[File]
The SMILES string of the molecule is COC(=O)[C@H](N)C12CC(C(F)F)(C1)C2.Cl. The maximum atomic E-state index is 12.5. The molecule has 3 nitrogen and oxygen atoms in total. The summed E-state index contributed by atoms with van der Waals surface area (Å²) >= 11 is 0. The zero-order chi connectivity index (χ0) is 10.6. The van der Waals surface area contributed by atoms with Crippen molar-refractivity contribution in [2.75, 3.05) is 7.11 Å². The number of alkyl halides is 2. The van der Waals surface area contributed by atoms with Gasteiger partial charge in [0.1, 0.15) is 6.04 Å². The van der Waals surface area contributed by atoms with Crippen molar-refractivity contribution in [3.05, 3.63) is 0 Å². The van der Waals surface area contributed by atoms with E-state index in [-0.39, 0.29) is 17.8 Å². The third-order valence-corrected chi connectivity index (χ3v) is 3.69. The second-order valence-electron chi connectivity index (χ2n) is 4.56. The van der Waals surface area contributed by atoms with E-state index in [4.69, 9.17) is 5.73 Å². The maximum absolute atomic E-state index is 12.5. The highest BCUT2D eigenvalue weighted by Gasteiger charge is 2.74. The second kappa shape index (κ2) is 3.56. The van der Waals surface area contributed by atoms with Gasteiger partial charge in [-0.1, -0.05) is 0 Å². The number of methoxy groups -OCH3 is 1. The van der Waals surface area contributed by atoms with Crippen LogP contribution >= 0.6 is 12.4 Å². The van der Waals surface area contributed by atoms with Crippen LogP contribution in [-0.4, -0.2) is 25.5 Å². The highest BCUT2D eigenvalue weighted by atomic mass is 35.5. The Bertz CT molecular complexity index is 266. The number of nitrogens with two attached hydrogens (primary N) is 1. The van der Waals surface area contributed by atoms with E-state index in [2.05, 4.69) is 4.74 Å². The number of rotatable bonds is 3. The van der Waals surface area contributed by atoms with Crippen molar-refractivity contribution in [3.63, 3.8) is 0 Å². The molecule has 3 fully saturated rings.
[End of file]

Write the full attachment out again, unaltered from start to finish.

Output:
The SMILES string of the molecule is COC(=O)[C@H](N)C12CC(C(F)F)(C1)C2.Cl. The maximum atomic E-state index is 12.5. The molecule has 3 nitrogen and oxygen atoms in total. The summed E-state index contributed by atoms with van der Waals surface area (Å²) >= 11 is 0. The zero-order chi connectivity index (χ0) is 10.6. The van der Waals surface area contributed by atoms with Crippen molar-refractivity contribution in [2.75, 3.05) is 7.11 Å². The number of alkyl halides is 2. The van der Waals surface area contributed by atoms with Gasteiger partial charge in [0.1, 0.15) is 6.04 Å². The van der Waals surface area contributed by atoms with Crippen molar-refractivity contribution in [3.05, 3.63) is 0 Å². The van der Waals surface area contributed by atoms with E-state index in [-0.39, 0.29) is 17.8 Å². The third-order valence-corrected chi connectivity index (χ3v) is 3.69. The second-order valence-electron chi connectivity index (χ2n) is 4.56. The van der Waals surface area contributed by atoms with E-state index in [4.69, 9.17) is 5.73 Å². The maximum absolute atomic E-state index is 12.5. The highest BCUT2D eigenvalue weighted by Gasteiger charge is 2.74. The second kappa shape index (κ2) is 3.56. The van der Waals surface area contributed by atoms with Gasteiger partial charge in [-0.1, -0.05) is 0 Å². The number of methoxy groups -OCH3 is 1. The van der Waals surface area contributed by atoms with Crippen LogP contribution >= 0.6 is 12.4 Å². The van der Waals surface area contributed by atoms with Crippen LogP contribution in [-0.4, -0.2) is 25.5 Å². The highest BCUT2D eigenvalue weighted by atomic mass is 35.5. The Bertz CT molecular complexity index is 266. The number of nitrogens with two attached hydrogens (primary N) is 1. The van der Waals surface area contributed by atoms with E-state index in [2.05, 4.69) is 4.74 Å². The number of rotatable bonds is 3. The van der Waals surface area contributed by atoms with Crippen molar-refractivity contribution in [3.63, 3.8) is 0 Å². The molecule has 3 fully saturated rings.